The College of Veterinary Medicine is a leader in regional, national and international areas of teaching, research, and service. Located at the University of Georgia, the oldest state-chartered university in the United States, the College of Veterinary Medicine plays an important role in the University’s educational and service missions through the acquisition, application, and dissemination of scientific advances that help diagnose, and treat disease and maintain the health of animals and humans.
Our Poultry Diagnostic and Research Center, Veterinary Medicine Teaching Hospital, and Southeastern Cooperative Wildlife Disease Study are, among others, the best in the nation and some are the best in the world.
- The College trains the next generation of veterinarians to diagnose, treat, and maintain the health of animals by creating and using computer-assisted learning systems involving the internet and 3D real-time interactive media.
- Our students are among the best and brightest of the professional and graduate students and the University of Georgia.
- It offers a comprehensive program of continuing education for veterinary practitioners to keep the profession up to date.
- We boast an excellent faculty (more than half have PhDs in addition to their DVM degree) whose members have received national teaching awards. The faculty includes internationally recognized experts in disease of poultry, caged birds, fish, wildlife, companion animals, and horses.
- The master’s program in avian medicine is the first and best-known program of its kind for students who have a DVM degree or equivalent and complete 18 months of special training in the diagnosis, treatment, and prevention of poultry diseases.
- The College of Veterinary Medicine is the only public veterinary college with a certificate program in International Veterinary Medicine. Each year, through this program, dozens of students experience veterinary medicine in another culture, focusing on such diverse subjects as trade, regulatory issues, wildlife, public health, and agriculture.
- Innovative research at the college improves the health and quality of life for companion animals, productivity and health of poultry and livestock, and public health through disease surveillance.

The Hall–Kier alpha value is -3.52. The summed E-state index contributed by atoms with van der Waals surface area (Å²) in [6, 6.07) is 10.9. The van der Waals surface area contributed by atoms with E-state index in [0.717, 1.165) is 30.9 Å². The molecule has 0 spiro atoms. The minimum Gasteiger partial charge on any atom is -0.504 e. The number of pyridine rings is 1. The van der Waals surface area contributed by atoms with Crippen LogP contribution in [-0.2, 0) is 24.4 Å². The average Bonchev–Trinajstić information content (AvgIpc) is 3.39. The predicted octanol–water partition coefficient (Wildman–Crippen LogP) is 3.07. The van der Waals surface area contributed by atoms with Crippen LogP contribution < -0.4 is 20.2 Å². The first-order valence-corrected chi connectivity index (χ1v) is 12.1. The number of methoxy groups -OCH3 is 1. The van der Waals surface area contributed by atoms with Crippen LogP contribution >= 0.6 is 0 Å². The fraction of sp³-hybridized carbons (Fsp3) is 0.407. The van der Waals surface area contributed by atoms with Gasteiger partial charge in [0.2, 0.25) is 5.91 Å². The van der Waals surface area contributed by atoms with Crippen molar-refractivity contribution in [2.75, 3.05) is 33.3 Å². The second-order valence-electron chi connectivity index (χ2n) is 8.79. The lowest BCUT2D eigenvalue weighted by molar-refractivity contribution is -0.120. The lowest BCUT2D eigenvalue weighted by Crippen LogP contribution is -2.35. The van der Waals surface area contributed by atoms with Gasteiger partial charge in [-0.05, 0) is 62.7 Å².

- Research strengths include infectious diseases, vaccine research, wildlife diseases, parasitic diseases, equine colic, and poultry medicine.
- The Poultry Diagnostic and Research Center is an international leader in avian medicine, and has developed many innovative products and procedures for preventing or treating poultry diseases.
- The Southeastern Cooperative Wildlife Disease Study provides a variety of diagnostic services throughout a 15-state region. More than 60 species of mammals, birds, reptiles, and amphibians have been studied as part of an internationally recognized research program on wildlife diseases.
- The UGA Veterinary Teaching Hospital represents the pinnacle for veterinary medical clinical instruction, service, and research in Georgia and the southeastern region. It is a referral center for veterinary practitioners and animal owners throughout the state and region. It also provides a basis for instructing veterinary students, postdoctoral training of interns and residents, and material for clinical investigation of disease.
- The diagnostic laboratories in Athens and Tifton routinely receive specimens from all over the world. The laboratories provide a full array of services including field investigations, telephone consultations, and necropsy services.
- The College is a national leader in the creation of a digital data management system for large veterinary hospitals and diagnostic laboratories.Click here to read more about VetView.